This summer, Sharan has checked-into more cities than a whirlwind European tour promises. From Paris in France to Antalya in Turkey, India’s No 1 doubles player has been hard at work, notching up wins and ranking points. He had a few personal firsts as well: first ATP clay final in Munich and first ATP 500 on grass in Halle, both with Brazil’s Marcelo Demoliner.
That Munich final was a thorough test and an indicator of how far he had come.
“I don’t think I’d had a decent run in a while before Munich,” says Sharan. “It was a pretty good tournament, but tough conditions. We were playing outdoor tennis when it was 5-6 degree Celsius. During the final (which they lost to Frederik Nielsen and Tim Puetz), for the most part, it was raining. Even though we are used to adapting to different surfaces or weather conditions every week, this was pretty rough. Maybe, earlier in my career I wouldn’t have been able to handle it. It was almost like the feeling you get when you play on European clay for the very first time, it’s unsettling. But I was okay because of all the experience I have gained in the past few seasons.”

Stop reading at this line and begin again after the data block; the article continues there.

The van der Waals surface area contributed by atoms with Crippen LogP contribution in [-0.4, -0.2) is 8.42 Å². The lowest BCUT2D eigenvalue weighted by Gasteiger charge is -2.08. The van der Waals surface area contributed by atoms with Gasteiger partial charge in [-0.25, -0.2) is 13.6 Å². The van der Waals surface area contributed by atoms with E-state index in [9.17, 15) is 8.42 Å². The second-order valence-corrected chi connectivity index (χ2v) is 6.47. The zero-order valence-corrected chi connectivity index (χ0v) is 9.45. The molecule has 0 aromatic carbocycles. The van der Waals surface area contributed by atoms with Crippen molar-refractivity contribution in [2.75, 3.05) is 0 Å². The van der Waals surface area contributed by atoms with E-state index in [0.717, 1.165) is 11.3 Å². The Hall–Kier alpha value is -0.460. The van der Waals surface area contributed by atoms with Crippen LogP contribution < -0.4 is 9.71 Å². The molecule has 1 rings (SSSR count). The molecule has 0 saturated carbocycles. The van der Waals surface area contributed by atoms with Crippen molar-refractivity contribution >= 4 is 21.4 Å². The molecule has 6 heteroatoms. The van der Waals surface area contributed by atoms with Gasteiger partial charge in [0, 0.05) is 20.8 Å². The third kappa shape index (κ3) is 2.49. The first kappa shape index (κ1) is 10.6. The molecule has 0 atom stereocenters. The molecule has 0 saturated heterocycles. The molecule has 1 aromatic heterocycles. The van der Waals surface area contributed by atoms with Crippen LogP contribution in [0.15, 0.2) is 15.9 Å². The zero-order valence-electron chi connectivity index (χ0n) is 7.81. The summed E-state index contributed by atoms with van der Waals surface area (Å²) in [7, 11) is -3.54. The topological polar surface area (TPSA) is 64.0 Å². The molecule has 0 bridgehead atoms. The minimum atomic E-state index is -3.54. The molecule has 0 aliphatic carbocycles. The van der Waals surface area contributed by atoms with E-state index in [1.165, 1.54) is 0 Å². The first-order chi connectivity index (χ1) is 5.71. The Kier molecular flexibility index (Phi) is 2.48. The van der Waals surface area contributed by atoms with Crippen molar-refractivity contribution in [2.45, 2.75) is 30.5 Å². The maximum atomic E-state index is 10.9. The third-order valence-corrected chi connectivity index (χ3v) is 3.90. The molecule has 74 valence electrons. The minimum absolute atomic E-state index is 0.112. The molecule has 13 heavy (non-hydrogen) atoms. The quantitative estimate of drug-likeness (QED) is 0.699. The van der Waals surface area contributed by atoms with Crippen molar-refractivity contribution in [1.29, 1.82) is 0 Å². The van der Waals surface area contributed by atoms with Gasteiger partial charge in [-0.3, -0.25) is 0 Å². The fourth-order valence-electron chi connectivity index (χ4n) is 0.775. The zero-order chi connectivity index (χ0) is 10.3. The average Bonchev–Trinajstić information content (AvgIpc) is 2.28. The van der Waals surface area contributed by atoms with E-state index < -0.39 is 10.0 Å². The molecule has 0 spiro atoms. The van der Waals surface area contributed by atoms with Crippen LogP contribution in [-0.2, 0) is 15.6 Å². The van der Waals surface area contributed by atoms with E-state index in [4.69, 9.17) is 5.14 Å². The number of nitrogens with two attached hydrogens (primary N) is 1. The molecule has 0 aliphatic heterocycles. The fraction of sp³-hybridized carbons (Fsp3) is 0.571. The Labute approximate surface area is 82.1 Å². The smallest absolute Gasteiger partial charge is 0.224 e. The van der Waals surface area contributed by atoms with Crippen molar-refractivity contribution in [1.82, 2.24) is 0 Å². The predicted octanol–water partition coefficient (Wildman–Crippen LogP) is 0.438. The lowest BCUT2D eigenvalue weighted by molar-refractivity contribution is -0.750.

Sharan has been doing well in doubles for the past five years, climbing up the rankings gradually and steadily. A southpaw with a steady serve and instinctive net game, the Indian is more effective than flashy. And as the days go by, he is developing a steadier nerve and a hardened heart.
“In doubles, one point can change the match,” he says. “It’s so close, so unpredictable. On the tour, there’s no ad (advantage) and a match tie-break, so there’s very little margin for error. One good shot, either by you or your opponent can change the match. Some people get over defeats easier than others. I usually take things in my stride quickly. Of course, after the match, you think what you did well, or what you could have done differently. But you take your lessons and move on.
“Playing these close matches week in and week out also helps your ability to make decisions. You just look for that one breakthrough to get you back into the groove. It is very interesting on court to feel that momentum switch. Personally, I like fighting out for each point. That’s what happened at Wimbledon also (in 2018) during those close matches. You win a few points, sense that energy surging.”